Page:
Consider our Takeaways feature to be the home of our random and sometimes intelligent musings. Sometimes the post may have a theme. Sometimes it may just be a mess of unrelated thoughts. Make sure you tweet us your thoughts after the race or email your post-race rants via the link in the signature line below.
• Let’s repeat this sentence for the millionth time: The only thing consistent in NASCAR is inconsistency.
Saturday night in the Xfinity Series, Michael Annett spun late in the race in front of oncoming cars. He didn’t hit anything, but it seemed reasonable that Annett would draw a caution from race control. After all, he could have gotten clobbered and a bunch of cars had to slow to avoid him.
But it wasn’t a caution.
If Annett had spun ahead of no one, the decision makes a ton of sense. But he didn’t, and NASCAR race control elected to keep the race — won by Alex Bowman — going. OK, great. Was this a harbinger of things to come in Sunday’s Cup Series race?
Kyle Busch clipped the wall and didn’t even do a 90-degree turn in the first half of Sunday’s race and NASCAR called a caution.
Then with about 50 laps to go, Busch spun in a similar fashion to Annett while not as close to other cars as Annett was.
Race control called a caution.
Look, we get that officiating a race is a hard job. But it’s sure looking like it’s become too hard of a job for the people that are paid to do the officiating.
It’s entirely possible that Busch’s first incident was worthy of a caution. He could have sprayed debris on the track. And that’s worthy of a yellow flag for sure. But it looks ridiculous when officials made a point of holding off on a yellow flag less than 24 hours before. What if someone had clobbered into the driver’s side of Annett’s car because NASCAR had waited on a caution flag?
No one was in danger of hitting Busch as he slid on lap 280 Sunday. Yet his incident was a caution for reasons we’re not sure of.
This is where NASCAR has to do a better job at being transparent. Much like football broadcasts have former officials available to explain decisions by game officials, a former or current NASCAR executive needs to be on retainer to explain the sanctioning body’s decisions.
It would help clear up a lot of perceived inconsistencies. Or perhaps reveal a lot of real ones. Either way, the NASCAR fans that are still watching the sport deserve a sanctioning body willing to offer explanations in real time. Not the one that apologizes two days later for rogue ambulances.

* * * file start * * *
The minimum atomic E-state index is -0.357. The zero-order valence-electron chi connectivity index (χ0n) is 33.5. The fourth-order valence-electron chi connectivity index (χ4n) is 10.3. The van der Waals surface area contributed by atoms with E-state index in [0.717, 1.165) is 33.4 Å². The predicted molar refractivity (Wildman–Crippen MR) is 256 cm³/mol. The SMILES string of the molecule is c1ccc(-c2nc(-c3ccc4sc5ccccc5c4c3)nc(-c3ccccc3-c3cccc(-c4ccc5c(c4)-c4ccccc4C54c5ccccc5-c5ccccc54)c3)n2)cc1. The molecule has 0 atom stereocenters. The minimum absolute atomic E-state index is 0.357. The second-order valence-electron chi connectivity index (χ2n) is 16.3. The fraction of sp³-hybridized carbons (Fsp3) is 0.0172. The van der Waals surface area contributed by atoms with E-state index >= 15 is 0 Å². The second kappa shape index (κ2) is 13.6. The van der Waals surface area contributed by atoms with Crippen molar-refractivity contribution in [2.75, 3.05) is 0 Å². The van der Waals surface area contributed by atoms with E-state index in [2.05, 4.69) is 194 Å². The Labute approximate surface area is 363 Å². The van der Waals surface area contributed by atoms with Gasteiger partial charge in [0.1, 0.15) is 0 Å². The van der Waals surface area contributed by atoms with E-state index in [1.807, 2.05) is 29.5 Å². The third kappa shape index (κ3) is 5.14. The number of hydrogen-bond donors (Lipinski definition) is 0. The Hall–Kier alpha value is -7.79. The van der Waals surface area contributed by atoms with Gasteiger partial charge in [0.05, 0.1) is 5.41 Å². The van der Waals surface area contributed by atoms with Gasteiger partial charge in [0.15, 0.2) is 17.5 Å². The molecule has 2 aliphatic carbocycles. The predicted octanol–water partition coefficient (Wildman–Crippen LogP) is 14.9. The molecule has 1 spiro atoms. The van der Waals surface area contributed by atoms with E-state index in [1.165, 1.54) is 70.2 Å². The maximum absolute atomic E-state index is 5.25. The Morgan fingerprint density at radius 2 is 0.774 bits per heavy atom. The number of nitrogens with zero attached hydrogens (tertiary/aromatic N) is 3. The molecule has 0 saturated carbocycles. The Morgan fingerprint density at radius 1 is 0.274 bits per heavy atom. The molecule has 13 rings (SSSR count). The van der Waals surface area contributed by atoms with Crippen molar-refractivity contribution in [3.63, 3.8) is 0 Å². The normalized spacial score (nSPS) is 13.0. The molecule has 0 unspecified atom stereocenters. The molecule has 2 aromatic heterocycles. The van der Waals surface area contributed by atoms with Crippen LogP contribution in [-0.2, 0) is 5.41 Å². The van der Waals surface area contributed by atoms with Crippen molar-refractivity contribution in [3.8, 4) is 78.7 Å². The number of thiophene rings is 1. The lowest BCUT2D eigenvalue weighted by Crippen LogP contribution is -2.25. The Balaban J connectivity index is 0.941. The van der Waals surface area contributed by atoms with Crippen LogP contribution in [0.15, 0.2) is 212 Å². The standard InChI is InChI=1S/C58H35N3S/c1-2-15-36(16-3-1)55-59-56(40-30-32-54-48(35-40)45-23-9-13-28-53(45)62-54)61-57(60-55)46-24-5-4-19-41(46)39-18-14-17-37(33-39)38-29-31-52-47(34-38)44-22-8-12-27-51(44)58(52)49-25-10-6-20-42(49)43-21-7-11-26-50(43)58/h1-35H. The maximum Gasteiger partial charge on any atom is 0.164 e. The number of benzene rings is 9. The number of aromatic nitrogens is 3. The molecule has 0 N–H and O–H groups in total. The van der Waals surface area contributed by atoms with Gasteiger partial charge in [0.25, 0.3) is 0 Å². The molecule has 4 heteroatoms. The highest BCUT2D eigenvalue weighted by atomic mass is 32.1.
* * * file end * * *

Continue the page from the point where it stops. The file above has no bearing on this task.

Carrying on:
• Busch laid down beside his car after the race after feeling ill. According to the driver of the No. 18, the right-side damage his car sustained when he hit the wall in the first half of the race made the car hotter because the crush panels were knocked out of it.
“Of course, they said my [carbon monoxide] was in the double digits and I’m fighting some of that too,” Busch said. “That was just the hottest I’ve been in the car. I didn’t feel sick from the CO or anything like that, but I felt heat stroke and I’ve had that before. Living in Vegas, you have that a few times when you’re playing outside in the summer as a kid. I knew what it was, I knew what it felt like, but the only way to do it is to just get out and get cooled down.”
Perhaps the next NASCAR safety measure should be to prevent a driver from being exposed to increased levels of carbon monoxide (and heat) after hitting the wall. Given the known danger of carbon monoxide exposure, this should be something that should be mitigated as much as possible.
“For sure I didn’t see him,” Newman said. “I know I got tight underneath him and I washed up, but I checked-up and when you check-up sometimes you wash up even more, but never the less, I don’t know if he turned me on purpose or not he probably had a right to, but it was early in the race and we had a good car.”
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